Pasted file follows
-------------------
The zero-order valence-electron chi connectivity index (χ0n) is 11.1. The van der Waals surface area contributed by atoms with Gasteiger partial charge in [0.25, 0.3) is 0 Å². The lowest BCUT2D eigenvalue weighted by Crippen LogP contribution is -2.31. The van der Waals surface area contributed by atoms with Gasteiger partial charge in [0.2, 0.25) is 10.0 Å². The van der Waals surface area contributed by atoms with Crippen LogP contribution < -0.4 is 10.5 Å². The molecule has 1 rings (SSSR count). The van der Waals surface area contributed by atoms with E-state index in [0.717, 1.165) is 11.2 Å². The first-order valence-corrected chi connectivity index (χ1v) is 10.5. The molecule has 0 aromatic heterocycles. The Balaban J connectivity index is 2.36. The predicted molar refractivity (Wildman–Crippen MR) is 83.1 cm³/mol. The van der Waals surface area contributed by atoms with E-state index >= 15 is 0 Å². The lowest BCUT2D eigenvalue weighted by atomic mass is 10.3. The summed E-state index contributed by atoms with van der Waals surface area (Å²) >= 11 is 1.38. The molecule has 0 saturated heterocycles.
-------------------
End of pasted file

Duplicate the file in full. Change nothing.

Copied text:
The zero-order valence-electron chi connectivity index (χ0n) is 11.1. The van der Waals surface area contributed by atoms with Gasteiger partial charge in [0.25, 0.3) is 0 Å². The lowest BCUT2D eigenvalue weighted by Crippen LogP contribution is -2.31. The van der Waals surface area contributed by atoms with Gasteiger partial charge in [0.2, 0.25) is 10.0 Å². The van der Waals surface area contributed by atoms with Crippen LogP contribution < -0.4 is 10.5 Å². The molecule has 1 rings (SSSR count). The van der Waals surface area contributed by atoms with E-state index in [0.717, 1.165) is 11.2 Å². The first-order valence-corrected chi connectivity index (χ1v) is 10.5. The molecule has 0 aromatic heterocycles. The Balaban J connectivity index is 2.36. The predicted molar refractivity (Wildman–Crippen MR) is 83.1 cm³/mol. The van der Waals surface area contributed by atoms with E-state index >= 15 is 0 Å². The lowest BCUT2D eigenvalue weighted by atomic mass is 10.3. The summed E-state index contributed by atoms with van der Waals surface area (Å²) >= 11 is 1.38. The molecule has 0 saturated heterocycles.